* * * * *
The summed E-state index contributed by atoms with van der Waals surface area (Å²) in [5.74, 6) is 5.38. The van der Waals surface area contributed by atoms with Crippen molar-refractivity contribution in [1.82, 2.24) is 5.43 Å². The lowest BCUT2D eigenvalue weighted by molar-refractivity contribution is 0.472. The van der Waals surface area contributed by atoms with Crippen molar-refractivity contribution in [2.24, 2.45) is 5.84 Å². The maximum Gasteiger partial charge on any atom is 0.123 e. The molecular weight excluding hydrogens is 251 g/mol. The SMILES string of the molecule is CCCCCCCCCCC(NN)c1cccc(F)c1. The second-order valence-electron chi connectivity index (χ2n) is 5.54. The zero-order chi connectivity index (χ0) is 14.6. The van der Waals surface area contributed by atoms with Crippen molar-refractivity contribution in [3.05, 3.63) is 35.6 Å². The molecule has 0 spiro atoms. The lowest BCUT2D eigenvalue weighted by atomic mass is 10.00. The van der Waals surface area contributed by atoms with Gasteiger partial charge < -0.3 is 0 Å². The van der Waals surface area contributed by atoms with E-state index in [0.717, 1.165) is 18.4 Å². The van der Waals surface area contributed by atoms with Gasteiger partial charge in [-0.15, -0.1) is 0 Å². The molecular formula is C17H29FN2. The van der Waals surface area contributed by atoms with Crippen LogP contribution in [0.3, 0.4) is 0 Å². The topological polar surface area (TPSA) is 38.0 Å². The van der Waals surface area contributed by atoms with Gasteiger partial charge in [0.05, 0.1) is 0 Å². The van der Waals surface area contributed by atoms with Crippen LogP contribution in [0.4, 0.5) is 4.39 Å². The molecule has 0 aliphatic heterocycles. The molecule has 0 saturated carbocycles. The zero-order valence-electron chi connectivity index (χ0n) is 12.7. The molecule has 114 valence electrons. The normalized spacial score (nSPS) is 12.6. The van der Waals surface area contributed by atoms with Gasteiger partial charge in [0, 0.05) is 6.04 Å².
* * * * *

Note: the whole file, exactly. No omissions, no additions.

The summed E-state index contributed by atoms with van der Waals surface area (Å²) in [5.74, 6) is 5.38. The van der Waals surface area contributed by atoms with Crippen molar-refractivity contribution in [1.82, 2.24) is 5.43 Å². The lowest BCUT2D eigenvalue weighted by molar-refractivity contribution is 0.472. The van der Waals surface area contributed by atoms with Crippen molar-refractivity contribution in [2.24, 2.45) is 5.84 Å². The maximum Gasteiger partial charge on any atom is 0.123 e. The molecular weight excluding hydrogens is 251 g/mol. The SMILES string of the molecule is CCCCCCCCCCC(NN)c1cccc(F)c1. The second-order valence-electron chi connectivity index (χ2n) is 5.54. The zero-order chi connectivity index (χ0) is 14.6. The van der Waals surface area contributed by atoms with Crippen molar-refractivity contribution in [3.05, 3.63) is 35.6 Å². The molecule has 0 spiro atoms. The lowest BCUT2D eigenvalue weighted by atomic mass is 10.00. The van der Waals surface area contributed by atoms with Gasteiger partial charge < -0.3 is 0 Å². The van der Waals surface area contributed by atoms with E-state index in [0.717, 1.165) is 18.4 Å². The van der Waals surface area contributed by atoms with Gasteiger partial charge in [-0.15, -0.1) is 0 Å². The molecular formula is C17H29FN2. The van der Waals surface area contributed by atoms with Crippen LogP contribution in [0.3, 0.4) is 0 Å². The topological polar surface area (TPSA) is 38.0 Å². The van der Waals surface area contributed by atoms with Gasteiger partial charge in [0.05, 0.1) is 0 Å². The van der Waals surface area contributed by atoms with Crippen LogP contribution in [0.4, 0.5) is 4.39 Å². The molecule has 0 aliphatic heterocycles. The molecule has 0 saturated carbocycles. The zero-order valence-electron chi connectivity index (χ0n) is 12.7. The molecule has 114 valence electrons. The normalized spacial score (nSPS) is 12.6. The van der Waals surface area contributed by atoms with Gasteiger partial charge in [0, 0.05) is 6.04 Å².